Immigrants arriving at Ellis Island in 1915
Immigrants arriving at Ellis Island in 1915 (Photo/Library of Congress)

Round 2 of the ‘Ellis Island Jewish Name Game’

The recent JTA article by Andrew Silow-Carroll — “No one lost their Jewish last name at Ellis Island. But we gained a safe haven”) — is accurate, as far as it goes.

But there is more to the story, some of which will never be known.

Veteran genealogists become apoplectic when someone tells them “My family’s name was changed at Ellis Island.” It is absolutely true that U.S. immigration officials did not change anyone’s names. Immigrants did not receive any documents when they went through Ellis Island, so to say that “they wrote down …” cannot be true.

But the story does not end there.

The first thing to know is that the immigrants often used the term “Ellis Island” to describe their immigrant experience and not simply what happened in the physical space of the Ellis Island immigration office. The huge number and similarity of the family stories is too uniform to accept the usual genealogists’ view that the immigrant simply made up the story. The key elements of the story are “they asked me my name” and “they wrote down …”

The questions, then, are “who asked their name?” and “where and why did they write it down?”

Bear in mind that these immigrants were often in their late teens and 20s. They found themselves far from home in a strange culture with a different language and alphabet. Most likely, they were Yiddish speakers and knew the Hebrew alphabet and Hebrew cursive. Perhaps they also spoke Russian and knew the Cyrillic alphabet. Most of them did not know the Roman alphabet when they arrived.

In the process of becoming acculturated, they would have sought out resources, perhaps through the Hebrew Immigrant Aid Society. I have heard that HIAS did not participate in changing names, but this is something that cannot be known at this point.

Another, more likely possibility is the night-school classes that many immigrants attended to learn English. That was an environment in which “they asked my name” would have been extremely likely. The first thing that would have been likely to happen in an introductory English class was teaching the student their name in English. Upon hearing an immigrant’s name, the teacher might have written down that name on a piece of paper and given it to them. That teacher may have taken it upon themselves to simplify the person’s name. So, for example, someone named Levandowsky might have become Levy.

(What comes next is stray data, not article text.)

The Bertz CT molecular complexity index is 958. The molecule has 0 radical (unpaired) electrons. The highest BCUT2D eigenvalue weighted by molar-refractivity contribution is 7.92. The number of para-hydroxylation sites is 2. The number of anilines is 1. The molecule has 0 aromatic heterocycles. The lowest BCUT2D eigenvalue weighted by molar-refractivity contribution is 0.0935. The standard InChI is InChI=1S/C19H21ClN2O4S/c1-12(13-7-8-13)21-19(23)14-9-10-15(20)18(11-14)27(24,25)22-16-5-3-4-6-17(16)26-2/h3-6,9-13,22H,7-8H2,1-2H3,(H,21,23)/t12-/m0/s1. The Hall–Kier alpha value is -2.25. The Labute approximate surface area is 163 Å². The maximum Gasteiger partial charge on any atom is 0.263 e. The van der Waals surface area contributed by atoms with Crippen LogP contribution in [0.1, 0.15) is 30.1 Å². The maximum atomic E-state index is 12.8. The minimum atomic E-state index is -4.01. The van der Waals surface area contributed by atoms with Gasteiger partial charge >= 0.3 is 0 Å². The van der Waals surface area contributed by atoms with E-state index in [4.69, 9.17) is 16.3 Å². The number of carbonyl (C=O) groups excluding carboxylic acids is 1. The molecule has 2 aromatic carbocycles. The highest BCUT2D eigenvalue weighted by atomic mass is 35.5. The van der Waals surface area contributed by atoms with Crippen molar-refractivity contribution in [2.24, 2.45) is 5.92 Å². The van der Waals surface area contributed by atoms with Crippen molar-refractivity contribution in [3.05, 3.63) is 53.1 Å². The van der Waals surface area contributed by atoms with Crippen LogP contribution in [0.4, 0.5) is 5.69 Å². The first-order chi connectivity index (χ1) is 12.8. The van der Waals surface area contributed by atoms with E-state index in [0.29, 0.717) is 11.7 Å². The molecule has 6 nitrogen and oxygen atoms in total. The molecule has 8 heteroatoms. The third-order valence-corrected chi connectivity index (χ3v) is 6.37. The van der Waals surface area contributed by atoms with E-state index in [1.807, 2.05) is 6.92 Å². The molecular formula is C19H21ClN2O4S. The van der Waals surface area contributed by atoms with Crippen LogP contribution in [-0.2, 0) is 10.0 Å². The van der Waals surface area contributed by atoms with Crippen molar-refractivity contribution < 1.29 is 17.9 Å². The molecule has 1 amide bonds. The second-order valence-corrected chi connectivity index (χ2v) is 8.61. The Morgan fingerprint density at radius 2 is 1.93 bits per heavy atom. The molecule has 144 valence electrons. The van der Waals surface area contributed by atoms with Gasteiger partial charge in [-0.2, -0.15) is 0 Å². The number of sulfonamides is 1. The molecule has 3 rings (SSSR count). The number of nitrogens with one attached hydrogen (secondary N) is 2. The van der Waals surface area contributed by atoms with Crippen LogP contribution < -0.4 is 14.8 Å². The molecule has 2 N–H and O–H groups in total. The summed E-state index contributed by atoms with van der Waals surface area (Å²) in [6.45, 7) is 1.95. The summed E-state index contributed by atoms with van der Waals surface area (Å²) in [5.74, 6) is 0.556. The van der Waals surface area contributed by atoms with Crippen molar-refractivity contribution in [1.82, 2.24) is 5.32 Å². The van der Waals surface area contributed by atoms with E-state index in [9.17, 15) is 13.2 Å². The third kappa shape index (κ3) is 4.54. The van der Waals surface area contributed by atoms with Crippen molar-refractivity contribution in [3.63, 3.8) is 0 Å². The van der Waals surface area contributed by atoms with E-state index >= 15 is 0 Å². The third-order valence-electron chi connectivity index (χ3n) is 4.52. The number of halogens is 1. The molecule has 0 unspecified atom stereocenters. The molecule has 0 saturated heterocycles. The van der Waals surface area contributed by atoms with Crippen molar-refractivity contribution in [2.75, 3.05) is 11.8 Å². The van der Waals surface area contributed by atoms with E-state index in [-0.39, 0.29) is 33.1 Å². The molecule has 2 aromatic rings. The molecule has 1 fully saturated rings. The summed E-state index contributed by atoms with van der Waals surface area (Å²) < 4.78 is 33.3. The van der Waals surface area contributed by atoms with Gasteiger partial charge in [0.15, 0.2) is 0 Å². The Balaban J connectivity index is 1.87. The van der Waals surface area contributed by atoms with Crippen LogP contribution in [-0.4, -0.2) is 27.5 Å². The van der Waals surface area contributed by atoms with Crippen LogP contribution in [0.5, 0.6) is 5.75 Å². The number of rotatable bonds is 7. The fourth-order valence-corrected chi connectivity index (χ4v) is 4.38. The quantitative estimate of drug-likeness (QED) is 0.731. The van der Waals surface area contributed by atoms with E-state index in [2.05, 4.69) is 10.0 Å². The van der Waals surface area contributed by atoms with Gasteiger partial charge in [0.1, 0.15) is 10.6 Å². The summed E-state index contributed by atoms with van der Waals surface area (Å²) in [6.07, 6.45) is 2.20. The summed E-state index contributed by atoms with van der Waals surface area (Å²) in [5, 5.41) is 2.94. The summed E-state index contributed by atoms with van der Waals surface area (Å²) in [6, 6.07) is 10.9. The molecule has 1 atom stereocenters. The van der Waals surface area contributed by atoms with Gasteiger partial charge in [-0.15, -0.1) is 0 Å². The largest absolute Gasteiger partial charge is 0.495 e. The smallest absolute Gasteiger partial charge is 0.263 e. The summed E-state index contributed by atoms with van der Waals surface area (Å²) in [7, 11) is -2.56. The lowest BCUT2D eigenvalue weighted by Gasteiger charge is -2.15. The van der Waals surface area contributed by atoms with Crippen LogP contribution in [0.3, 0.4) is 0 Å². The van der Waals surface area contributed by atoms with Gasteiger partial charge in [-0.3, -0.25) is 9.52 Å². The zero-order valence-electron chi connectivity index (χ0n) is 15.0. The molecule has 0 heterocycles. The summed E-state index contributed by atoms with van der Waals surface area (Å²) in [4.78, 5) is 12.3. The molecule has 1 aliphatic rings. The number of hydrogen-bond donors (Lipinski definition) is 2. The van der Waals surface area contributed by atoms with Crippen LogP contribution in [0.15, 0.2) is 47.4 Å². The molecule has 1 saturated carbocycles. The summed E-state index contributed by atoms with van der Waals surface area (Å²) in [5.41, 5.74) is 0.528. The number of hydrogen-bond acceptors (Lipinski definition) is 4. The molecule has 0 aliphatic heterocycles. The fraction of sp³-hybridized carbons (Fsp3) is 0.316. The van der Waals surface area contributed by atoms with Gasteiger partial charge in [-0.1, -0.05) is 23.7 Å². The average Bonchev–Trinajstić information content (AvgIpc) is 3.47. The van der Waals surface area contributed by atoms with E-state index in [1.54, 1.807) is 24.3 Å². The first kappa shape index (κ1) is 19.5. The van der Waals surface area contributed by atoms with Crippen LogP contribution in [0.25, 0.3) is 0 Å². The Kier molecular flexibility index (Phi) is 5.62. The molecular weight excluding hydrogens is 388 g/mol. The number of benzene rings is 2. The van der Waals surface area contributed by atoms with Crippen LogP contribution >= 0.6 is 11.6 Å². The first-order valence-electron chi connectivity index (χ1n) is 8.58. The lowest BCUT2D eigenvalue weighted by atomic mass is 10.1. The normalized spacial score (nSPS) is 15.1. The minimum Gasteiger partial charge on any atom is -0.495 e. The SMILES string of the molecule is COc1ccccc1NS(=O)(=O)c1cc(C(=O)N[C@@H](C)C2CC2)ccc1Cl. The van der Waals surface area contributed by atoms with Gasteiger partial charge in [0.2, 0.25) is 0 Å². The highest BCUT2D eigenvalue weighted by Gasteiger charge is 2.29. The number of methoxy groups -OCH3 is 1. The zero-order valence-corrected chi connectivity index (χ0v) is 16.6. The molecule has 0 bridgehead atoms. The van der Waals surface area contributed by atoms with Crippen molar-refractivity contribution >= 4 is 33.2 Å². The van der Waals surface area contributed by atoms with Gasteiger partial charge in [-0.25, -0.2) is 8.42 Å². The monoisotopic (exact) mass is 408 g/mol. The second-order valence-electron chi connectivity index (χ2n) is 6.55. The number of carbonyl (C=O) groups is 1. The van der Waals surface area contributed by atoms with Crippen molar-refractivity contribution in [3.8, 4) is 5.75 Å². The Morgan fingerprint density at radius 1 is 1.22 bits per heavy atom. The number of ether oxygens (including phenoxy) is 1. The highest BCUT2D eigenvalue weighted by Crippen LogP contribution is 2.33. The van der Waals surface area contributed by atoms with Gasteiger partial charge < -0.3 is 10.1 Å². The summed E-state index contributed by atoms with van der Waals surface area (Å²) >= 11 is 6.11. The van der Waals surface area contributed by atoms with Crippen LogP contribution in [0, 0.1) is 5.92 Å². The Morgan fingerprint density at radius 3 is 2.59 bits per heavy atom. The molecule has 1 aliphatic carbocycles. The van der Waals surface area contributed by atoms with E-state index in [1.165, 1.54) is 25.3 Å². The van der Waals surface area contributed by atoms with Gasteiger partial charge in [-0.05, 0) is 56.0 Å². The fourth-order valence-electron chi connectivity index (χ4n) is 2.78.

The name changes prior to about 1920 were not about not sounding Jewish. They were usually about sounding American.

My grandfather arrived in August 1891 under the name Isak Kemach. By the time his 1895 marriage license was issued, he was Isaac Cohen. He told his children, “When I arrived, they asked me my name. I told them Yitzchak ben Mordechai HaKohain and they wrote down Cohen.”

He never said immigration officials did it. He said it happened when he arrived.

This easily could have been the result of an interaction with a helpful person who was providing him with the American version of his name, who based it on his full Hebrew name. Kemach was not hard to pronounce and Cohen certainly sounds more Jewish than Kemach, so neither would be motivations for the name change.

At this point, it will never be possible to know what actually happened with those old name changes, but to simply dismiss them as lies that parents told their children is too simplistic and ignores the number and consistency of the stories.

There were definitely people who changed their names to avoid antisemitism.  These tended to be the children of immigrants. Once they became college educated and were shut out of employment, they began to Americanize their names.

Thus, a family of people named Rotkowitz changed their name to Rodwin and quickly found employment that was closed to them before the name change. Anti-semitism was probably the prevailing reason for name changes in the period of 1920 to 1950. But prior to that, the changes were probably more for simplification or a result of miscommunication with someone who could write in the Roman alphabet when the immigrant could not.

The views and opinions expressed in this article are those of the author and do not necessarily reflect the views of J.

Peter Cohen
Peter Cohen

Peter Cohen has been doing amateur genealogy for 12 years. He is retired and lives in Pleasanton.